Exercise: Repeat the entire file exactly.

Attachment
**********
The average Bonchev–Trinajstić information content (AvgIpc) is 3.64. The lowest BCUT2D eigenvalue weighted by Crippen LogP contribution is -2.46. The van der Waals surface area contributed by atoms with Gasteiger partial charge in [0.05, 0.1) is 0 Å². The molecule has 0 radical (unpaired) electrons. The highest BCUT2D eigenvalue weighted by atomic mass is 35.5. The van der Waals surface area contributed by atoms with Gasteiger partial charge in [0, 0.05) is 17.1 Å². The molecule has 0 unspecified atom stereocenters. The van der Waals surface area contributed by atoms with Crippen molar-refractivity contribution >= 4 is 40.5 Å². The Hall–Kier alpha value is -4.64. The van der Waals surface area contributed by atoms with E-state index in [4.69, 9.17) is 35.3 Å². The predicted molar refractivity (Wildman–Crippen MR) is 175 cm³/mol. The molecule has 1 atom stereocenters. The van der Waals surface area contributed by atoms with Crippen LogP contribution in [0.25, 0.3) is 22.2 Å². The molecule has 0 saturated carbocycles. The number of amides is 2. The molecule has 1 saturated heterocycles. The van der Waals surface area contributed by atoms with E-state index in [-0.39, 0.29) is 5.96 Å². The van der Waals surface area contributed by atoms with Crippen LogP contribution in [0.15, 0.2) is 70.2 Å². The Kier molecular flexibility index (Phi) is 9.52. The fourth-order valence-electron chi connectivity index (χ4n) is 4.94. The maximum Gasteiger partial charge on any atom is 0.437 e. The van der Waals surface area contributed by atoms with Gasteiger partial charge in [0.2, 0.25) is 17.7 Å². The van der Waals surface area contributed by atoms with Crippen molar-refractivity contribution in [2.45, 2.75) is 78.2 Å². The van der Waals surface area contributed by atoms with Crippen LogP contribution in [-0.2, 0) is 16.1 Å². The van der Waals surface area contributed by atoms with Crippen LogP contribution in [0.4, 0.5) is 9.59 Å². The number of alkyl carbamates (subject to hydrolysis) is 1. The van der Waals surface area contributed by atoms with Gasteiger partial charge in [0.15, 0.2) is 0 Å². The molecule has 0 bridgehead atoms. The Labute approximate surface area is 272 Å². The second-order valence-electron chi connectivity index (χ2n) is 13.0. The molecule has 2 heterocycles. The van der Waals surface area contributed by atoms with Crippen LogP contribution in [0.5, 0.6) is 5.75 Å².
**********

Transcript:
The average Bonchev–Trinajstić information content (AvgIpc) is 3.64. The lowest BCUT2D eigenvalue weighted by Crippen LogP contribution is -2.46. The van der Waals surface area contributed by atoms with Gasteiger partial charge in [0.05, 0.1) is 0 Å². The molecule has 0 radical (unpaired) electrons. The highest BCUT2D eigenvalue weighted by atomic mass is 35.5. The van der Waals surface area contributed by atoms with Gasteiger partial charge in [0, 0.05) is 17.1 Å². The molecule has 0 unspecified atom stereocenters. The van der Waals surface area contributed by atoms with Crippen molar-refractivity contribution >= 4 is 40.5 Å². The Hall–Kier alpha value is -4.64. The van der Waals surface area contributed by atoms with E-state index in [4.69, 9.17) is 35.3 Å². The predicted molar refractivity (Wildman–Crippen MR) is 175 cm³/mol. The molecule has 1 atom stereocenters. The van der Waals surface area contributed by atoms with Crippen LogP contribution in [0.25, 0.3) is 22.2 Å². The molecule has 0 saturated carbocycles. The number of amides is 2. The molecule has 1 saturated heterocycles. The van der Waals surface area contributed by atoms with E-state index in [-0.39, 0.29) is 5.96 Å². The van der Waals surface area contributed by atoms with Crippen LogP contribution in [0.15, 0.2) is 70.2 Å². The Kier molecular flexibility index (Phi) is 9.52. The fourth-order valence-electron chi connectivity index (χ4n) is 4.94. The maximum Gasteiger partial charge on any atom is 0.437 e. The van der Waals surface area contributed by atoms with Gasteiger partial charge in [0.2, 0.25) is 17.7 Å². The van der Waals surface area contributed by atoms with Crippen molar-refractivity contribution in [2.45, 2.75) is 78.2 Å². The van der Waals surface area contributed by atoms with Crippen LogP contribution in [-0.2, 0) is 16.1 Å². The van der Waals surface area contributed by atoms with Crippen LogP contribution in [0.4, 0.5) is 9.59 Å². The number of alkyl carbamates (subject to hydrolysis) is 1. The van der Waals surface area contributed by atoms with Gasteiger partial charge in [0.15, 0.2) is 0 Å². The molecule has 0 bridgehead atoms. The Labute approximate surface area is 272 Å². The second-order valence-electron chi connectivity index (χ2n) is 13.0. The molecule has 2 heterocycles. The van der Waals surface area contributed by atoms with Crippen LogP contribution in [0.5, 0.6) is 5.75 Å².